There is one flaw in this book: The event that spurs all of the activity is kind of unbelievable.  It is hard to believe that a wardrobe malfunction would come back so hard.  If you can suspend your disbelief (which I can), it is a really good read. 

The setting for the book is creative, the descriptions of the clothing and homes is perfect: a good amount of detail without getting boring.  Although it was set in modern times, we do get some interesting flashbacks to Old Hollywood.  Like in a number of books I have been reading, it has some very strong scripture throughout, and the characters are very influenced by their faith.

You can purchase this book for $9.99 on

I received this book free of charge in exchange for giving an honest review.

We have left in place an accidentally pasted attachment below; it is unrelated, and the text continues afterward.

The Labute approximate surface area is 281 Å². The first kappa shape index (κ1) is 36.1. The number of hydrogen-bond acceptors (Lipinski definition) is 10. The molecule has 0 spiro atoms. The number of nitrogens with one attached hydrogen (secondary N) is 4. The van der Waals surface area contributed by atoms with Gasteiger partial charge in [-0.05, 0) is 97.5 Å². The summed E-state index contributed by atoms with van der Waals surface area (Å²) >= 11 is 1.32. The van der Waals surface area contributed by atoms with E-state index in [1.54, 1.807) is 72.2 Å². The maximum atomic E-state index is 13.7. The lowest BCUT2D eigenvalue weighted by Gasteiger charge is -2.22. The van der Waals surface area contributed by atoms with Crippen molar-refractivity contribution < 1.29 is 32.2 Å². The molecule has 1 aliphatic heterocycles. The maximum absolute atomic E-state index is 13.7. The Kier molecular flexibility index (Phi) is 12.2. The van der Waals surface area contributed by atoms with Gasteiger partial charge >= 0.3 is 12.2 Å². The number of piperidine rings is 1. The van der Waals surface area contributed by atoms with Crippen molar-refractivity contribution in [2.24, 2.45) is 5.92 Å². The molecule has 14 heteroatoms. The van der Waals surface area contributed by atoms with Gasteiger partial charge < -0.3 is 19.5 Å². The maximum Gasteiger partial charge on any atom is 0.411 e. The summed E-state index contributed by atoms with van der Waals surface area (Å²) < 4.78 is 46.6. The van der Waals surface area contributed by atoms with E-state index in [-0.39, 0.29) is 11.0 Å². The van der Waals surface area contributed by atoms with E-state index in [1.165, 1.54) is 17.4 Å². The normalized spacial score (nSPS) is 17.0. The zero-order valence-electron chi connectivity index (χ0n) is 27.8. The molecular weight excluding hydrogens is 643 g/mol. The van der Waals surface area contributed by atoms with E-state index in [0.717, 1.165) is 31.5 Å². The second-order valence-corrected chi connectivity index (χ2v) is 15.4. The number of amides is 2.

August 12, 2016

God Made You Just Right by Jill Roman Lord - A Review

Most of the books I review are for adults, but I got a chance to review God Made You Just Right, which is a board book. 

From the back of the book:
You're brilliantly created, and there's no one else like you!  With simple, rhyming text and whimsical illustrations, this book is a welcome reminder for little ones that God created each of us in just the right way.

I love the artwork, it is colorful and engaging, which should catch the attention of small children, but still nice to look at for adults. 

The text is encouraging and has a good rhyme pattern, which I always appreciate in books for small children.  It isn't a story, but poetry telling children that God knew exactly what He was doing when He created each part of each person.  I love that it talks about the things you uniquely need to be able to fulfill God's plan for you.

At the end of the book is Jeremiah 29:11, which gives scriptural support to the rest of the book.  My only (minor) complaint is that the verse is in NIV, but then, I think most children's books quote from that translation.

You can purchase it for $7.99 on Amazon.

I received a copy of this book for free in exchange for a honest review.